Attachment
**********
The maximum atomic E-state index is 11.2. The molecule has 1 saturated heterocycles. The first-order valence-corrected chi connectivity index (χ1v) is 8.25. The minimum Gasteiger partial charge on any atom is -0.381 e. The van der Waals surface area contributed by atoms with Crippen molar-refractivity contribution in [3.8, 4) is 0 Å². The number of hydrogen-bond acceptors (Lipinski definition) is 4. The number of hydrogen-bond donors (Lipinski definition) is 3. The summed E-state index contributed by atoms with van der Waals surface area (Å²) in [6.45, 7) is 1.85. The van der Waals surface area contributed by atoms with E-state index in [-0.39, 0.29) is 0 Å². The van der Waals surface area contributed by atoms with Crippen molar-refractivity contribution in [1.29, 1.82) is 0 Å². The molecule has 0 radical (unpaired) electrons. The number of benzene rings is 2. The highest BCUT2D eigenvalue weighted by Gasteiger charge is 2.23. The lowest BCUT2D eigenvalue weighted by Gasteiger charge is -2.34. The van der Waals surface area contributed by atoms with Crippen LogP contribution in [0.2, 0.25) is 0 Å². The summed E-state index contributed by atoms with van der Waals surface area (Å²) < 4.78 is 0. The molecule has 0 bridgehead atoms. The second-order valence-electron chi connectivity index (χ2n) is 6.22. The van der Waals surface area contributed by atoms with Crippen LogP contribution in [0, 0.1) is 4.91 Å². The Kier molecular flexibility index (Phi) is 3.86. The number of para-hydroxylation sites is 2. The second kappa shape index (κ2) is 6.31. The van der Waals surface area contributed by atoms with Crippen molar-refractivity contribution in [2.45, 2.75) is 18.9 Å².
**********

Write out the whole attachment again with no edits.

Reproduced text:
The maximum atomic E-state index is 11.2. The molecule has 1 saturated heterocycles. The first-order valence-corrected chi connectivity index (χ1v) is 8.25. The minimum Gasteiger partial charge on any atom is -0.381 e. The van der Waals surface area contributed by atoms with Crippen molar-refractivity contribution in [3.8, 4) is 0 Å². The number of hydrogen-bond acceptors (Lipinski definition) is 4. The number of hydrogen-bond donors (Lipinski definition) is 3. The summed E-state index contributed by atoms with van der Waals surface area (Å²) in [6.45, 7) is 1.85. The van der Waals surface area contributed by atoms with E-state index in [-0.39, 0.29) is 0 Å². The van der Waals surface area contributed by atoms with Crippen molar-refractivity contribution in [1.29, 1.82) is 0 Å². The molecule has 0 radical (unpaired) electrons. The number of benzene rings is 2. The highest BCUT2D eigenvalue weighted by Gasteiger charge is 2.23. The lowest BCUT2D eigenvalue weighted by Gasteiger charge is -2.34. The van der Waals surface area contributed by atoms with Crippen LogP contribution in [0.2, 0.25) is 0 Å². The summed E-state index contributed by atoms with van der Waals surface area (Å²) < 4.78 is 0. The molecule has 0 bridgehead atoms. The second-order valence-electron chi connectivity index (χ2n) is 6.22. The van der Waals surface area contributed by atoms with Crippen LogP contribution in [0, 0.1) is 4.91 Å². The Kier molecular flexibility index (Phi) is 3.86. The number of para-hydroxylation sites is 2. The second kappa shape index (κ2) is 6.31. The van der Waals surface area contributed by atoms with Crippen molar-refractivity contribution in [2.45, 2.75) is 18.9 Å².